Wednesday, May 29, 2013

Desert Destination: Utah State Railroad Museum and a Real Train Ride

Desert Boy still loves trains, so we decided to make the Utah State Railroad Museum in Ogden, Utah one of our destinations on Memorial Day weekend. 
 The museum is part of Union Station, a beautiful building with an impressive main hall. We stopped briefly in the train store and then got our tickets for the museum.

 For the entrance, we walked under trestles from the very long Lucin cutoff, which was built in 1903 across the Great Salt Lake to shorten the train route. It was quite an engineering feat. In the 1950s the trestle was replaced with a causeway, which separates the lake into a northern and southern section with very different salinities, which support different lifeforms and thus cause the lake to be different colors.

I spotted a golden spike in a vault--the golden spike used for the bicentennial celebration of the meeting of the Transcontinental Railroad (coming soon to a Desert Survivor blog near you!).

I was excited to see this Gandy Dancer handcar, as I recently read Frank Wendall Call's book Gandydancer's Children: A Railroad Memoir. It talks about life on the railroad in rural Nevada and Utah during the Great Depression and is fascinating.

We got up on the handcar for a family photo. We still have troubles getting everyone to smile at the same time, but at least we're all looking in the same direction!

 Desert Boy found toy wooden trains in a corner and happily played for a few minutes. To my surprise, he didn't protest much when I said it was time to keep going.

 Maybe because he could go into a real train car and pretend to drive it.

 Then we went out in the hallway and found the model trains. The kids kept running to figure out where it had gone once it had entered a tunnel. The train was running towards us, against traffic flow, so we spent quite a bit of time in the hallway.

 All the detail that went into the scenery surrounding the model trains was amazing.

 Union Station not only houses the Utah State Railroad Museum, it also holds the John M. Brown Firearms Museum, which my husband found fascinating. The kid weren't too excited, so I took them to the next museum.

 We went right next door to the Browning-Kimball Classic Car Museum. All three museums are included in the ticket price, so we had to check them out! The classic cars were stunning. I particularly liked the hood ornaments--much more elaborate than today's!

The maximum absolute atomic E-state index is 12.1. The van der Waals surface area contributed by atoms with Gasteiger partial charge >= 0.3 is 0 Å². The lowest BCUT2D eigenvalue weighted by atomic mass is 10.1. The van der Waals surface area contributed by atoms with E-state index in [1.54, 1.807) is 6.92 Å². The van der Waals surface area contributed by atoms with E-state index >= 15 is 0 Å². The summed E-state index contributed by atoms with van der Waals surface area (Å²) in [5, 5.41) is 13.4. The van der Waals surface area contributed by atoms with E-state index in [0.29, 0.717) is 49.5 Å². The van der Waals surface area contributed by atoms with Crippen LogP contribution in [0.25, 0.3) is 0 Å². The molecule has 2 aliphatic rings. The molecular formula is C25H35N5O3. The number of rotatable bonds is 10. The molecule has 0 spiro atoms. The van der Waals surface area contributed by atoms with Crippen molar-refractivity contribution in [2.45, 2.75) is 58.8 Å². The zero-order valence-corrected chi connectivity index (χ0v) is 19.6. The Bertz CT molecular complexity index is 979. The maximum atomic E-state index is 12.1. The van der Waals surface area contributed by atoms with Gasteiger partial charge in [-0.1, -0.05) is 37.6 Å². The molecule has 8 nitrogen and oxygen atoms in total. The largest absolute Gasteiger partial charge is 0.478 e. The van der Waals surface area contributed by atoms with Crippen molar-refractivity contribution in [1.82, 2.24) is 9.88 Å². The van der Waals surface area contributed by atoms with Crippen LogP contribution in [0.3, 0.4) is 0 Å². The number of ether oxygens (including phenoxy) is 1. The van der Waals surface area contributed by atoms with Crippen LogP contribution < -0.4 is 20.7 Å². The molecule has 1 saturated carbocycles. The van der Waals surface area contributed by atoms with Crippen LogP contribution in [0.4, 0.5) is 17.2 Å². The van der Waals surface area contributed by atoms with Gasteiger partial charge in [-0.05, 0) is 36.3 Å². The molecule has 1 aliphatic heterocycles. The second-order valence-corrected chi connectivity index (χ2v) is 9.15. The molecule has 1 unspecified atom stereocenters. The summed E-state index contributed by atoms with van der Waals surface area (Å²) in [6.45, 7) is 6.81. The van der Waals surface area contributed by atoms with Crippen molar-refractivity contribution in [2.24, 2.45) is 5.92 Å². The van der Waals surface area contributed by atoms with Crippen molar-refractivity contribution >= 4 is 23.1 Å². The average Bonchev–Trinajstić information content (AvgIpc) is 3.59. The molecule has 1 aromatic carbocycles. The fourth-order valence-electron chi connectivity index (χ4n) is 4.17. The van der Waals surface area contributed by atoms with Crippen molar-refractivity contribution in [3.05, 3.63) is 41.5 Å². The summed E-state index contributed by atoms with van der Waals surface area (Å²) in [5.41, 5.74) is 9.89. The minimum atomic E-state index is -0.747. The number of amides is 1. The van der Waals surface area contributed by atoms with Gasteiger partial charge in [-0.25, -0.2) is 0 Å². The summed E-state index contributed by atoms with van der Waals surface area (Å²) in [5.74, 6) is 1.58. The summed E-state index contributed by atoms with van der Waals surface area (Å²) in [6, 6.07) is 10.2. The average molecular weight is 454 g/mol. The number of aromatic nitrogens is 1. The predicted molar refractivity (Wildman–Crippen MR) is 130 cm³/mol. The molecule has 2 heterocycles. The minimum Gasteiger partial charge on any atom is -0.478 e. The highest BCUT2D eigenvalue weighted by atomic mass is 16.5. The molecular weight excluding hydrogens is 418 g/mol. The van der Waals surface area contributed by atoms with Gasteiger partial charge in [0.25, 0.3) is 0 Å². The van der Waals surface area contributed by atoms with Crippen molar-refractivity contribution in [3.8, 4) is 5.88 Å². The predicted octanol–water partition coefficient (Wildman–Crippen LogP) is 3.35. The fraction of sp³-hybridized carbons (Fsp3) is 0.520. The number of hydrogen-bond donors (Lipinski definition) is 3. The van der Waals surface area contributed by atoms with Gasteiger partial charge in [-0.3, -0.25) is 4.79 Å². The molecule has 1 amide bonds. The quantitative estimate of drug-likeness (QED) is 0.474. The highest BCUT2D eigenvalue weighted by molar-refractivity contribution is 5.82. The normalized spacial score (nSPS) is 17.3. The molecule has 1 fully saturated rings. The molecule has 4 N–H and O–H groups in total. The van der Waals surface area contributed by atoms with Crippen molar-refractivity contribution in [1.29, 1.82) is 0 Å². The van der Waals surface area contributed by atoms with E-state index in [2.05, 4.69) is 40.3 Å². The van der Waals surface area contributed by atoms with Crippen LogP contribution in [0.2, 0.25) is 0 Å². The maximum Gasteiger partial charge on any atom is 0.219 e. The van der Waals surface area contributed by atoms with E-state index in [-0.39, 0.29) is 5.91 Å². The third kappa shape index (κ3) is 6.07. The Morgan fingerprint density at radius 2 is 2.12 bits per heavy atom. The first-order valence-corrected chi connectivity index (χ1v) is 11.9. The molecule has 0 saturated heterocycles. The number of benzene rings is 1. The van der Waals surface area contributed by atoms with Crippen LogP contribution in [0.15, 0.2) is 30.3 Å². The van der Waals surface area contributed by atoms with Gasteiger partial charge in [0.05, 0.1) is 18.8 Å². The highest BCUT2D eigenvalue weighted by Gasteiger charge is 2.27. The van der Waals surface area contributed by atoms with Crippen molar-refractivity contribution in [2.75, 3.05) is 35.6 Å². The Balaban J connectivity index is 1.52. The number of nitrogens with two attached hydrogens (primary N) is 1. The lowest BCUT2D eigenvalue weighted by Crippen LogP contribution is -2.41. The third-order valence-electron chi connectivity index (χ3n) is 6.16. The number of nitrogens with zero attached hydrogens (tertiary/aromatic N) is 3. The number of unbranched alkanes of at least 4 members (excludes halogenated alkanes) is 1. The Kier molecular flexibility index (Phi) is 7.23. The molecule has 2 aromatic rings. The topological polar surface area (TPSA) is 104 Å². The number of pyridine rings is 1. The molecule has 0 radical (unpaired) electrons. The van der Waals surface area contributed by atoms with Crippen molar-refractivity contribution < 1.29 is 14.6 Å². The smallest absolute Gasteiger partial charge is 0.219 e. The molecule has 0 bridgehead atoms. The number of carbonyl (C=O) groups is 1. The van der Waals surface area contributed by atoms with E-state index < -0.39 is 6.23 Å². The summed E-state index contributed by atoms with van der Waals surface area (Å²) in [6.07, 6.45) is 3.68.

We still had a little time, so the kids wanted to go back to the train museum. Desert Girl was so excited that she could climb up and down to the cupola in the old caboose.
 She also had a turn "driving" a train.

 The trains outside were quite a sight, with the massive machines exuding power.

We really enjoyed looking at the trains. While we were there, a FrontRunner commuter train passed by. I had picked up a schedule inside and glanced at it. Then I looked at it a little more carefully. An idea was forming--perhaps we could actually ride a real train. The commuter train doesn't run on Sundays or big holidays, like Memorial Day, so if we were going to ride it, we had to ride it that day. We made a plan: we could take the 5:16 train from Ogden to three stops away, at Layton. We would get off, wait 15 minutes, then get back on. Total time: about one hour.

So we bought our tickets ($7.40 each for the older three, Desert Girl was free, so this wasn't the cheapest diversion around, but the kids really wanted to do it). We boarded the train and the kids got to pick where they wanted to sit.

 Desert Boy was all ready for this grand adventure.

 Desert Girl didn't look so sure.

 The Front Runner is relatively new. It's clean, shiny, and has double-decker cars.

 The weather was perfect for a short wait at the station. Plus the kids then had the anticipation of waiting for the returning train. I'm a big fan of making them wait--it's a good life skill!

We got back to Ogden just fine. A twenty minute ride each direction was just the right amount of time for them.

So if you're in the Salt Lake area, you could easily make a trip up to Ogden, walk two blocks to Union Station and see three museums. There's also a great cafe nearby, Karen's Cafe on 25th Street, just a couple blocks from Union Station. A nice lady on the train had suggested it, and we were very glad--great food, reasonably priced, and a great way to finish our train adventures for the day.

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